Eureka Orienteers Geoff and Jenny Lawford have won gold before, but this was the first time husband and wife have stood on the podium together.
The annual World Masters Orienteering Championships was held in conjunction with this year’s World Masters Games in Auckland.
Geoff and Jenny won the men’s and women’s sprint orienteering events in the 60 to 65 age category, while Eureka Orienteers’ Dale Gordon received bronze in the women’s 75 age category.
Geoff said sharing success with his wife was “terrific”.
“I don’t know if a husband and wife have won the same age class before… so it’s pretty unusual for any couple around the world,” he said.
“It is really satisfying because it is what we have done for a long time now.”
Geoff has previously won gold in Sweden and silver in Estonia, while Jenny has an impressive eight gold medals to her name.
“With orienteering, you never know who is coming or what the competition will be like and you can just lose your concentration for just a second and then it is all over,” Jenny said.
“So you’re never confident, but you are hopeful… so to both win the gold medal made it even more special.”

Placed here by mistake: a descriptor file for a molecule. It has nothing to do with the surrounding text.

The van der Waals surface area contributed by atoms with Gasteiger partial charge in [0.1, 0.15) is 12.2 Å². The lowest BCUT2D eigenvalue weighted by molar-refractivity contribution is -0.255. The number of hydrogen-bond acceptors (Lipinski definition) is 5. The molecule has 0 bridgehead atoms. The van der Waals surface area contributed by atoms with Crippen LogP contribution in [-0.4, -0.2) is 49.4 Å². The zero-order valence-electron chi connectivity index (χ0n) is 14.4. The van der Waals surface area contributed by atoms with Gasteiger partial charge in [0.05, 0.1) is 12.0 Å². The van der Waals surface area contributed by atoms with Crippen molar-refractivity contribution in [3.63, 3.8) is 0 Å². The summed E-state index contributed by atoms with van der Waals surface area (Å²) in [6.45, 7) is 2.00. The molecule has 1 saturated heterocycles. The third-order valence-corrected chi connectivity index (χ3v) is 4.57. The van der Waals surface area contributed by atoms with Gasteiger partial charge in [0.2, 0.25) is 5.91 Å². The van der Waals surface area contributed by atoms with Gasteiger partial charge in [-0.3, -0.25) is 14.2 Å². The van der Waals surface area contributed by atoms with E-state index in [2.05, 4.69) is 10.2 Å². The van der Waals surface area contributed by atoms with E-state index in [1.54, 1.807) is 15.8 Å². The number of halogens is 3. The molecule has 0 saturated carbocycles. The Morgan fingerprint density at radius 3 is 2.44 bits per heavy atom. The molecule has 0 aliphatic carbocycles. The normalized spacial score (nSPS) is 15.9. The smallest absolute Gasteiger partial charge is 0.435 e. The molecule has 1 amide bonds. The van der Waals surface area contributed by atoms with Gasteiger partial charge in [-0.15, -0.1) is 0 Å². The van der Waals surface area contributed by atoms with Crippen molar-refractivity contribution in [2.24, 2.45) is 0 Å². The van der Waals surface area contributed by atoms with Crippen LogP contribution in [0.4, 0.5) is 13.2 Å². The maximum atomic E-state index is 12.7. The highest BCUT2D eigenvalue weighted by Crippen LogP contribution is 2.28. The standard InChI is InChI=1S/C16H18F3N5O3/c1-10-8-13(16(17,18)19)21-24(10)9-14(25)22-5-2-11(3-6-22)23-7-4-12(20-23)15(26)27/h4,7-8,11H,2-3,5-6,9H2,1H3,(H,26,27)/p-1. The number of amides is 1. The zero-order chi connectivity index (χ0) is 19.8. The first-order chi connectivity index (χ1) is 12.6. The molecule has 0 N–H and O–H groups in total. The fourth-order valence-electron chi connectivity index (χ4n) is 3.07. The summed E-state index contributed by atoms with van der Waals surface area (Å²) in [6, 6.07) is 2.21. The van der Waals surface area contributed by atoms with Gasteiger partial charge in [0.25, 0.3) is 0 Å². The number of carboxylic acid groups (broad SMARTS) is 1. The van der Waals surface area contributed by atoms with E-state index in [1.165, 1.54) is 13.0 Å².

Another standout performer was Wendouree-Ballarat Rowing Club oarswoman Lee-Anne Martin, who had a haul of medals that included three gold, three silver and three bronze after competing in 10 events.
“I really don’t have much expectation when I row now, I just go out and enjoy it,” Martin said.
“It was some hard competition and every race was a real challenge, so if you can come away with a medal that’s a bonus.
“But we’ve got a pretty good crew, so most meets we try to get in those top three places.”
Martin’s first international competition happened to be the 2002 World Masters Games held in her hometown of Ballarat.
“The good thing about Masters is it is not all competition, there is a good social atmosphere as well and you’re doing it for the love of the sport – it doesn’t matter what ability you are, what category or what age,” Martin said.
Meanwhile Ballarat Olympian Stuart Brehaut took away a silver medal in the A-grade 35+ badminton teams event after joining players he had formerly competed against on the world tour.
His team lost the final to a strong team from Indonesia that boasted two Olympic gold medallists.
“Between their players, they would have probably had six world championship titles and maybe 100 major badminton titles around the world,” Brehaut said.
“But it was a really good chance to catch up with everyone so it was good fun.”
He said the overall competition had been a similar size to the Commonwealth and Olympic Games.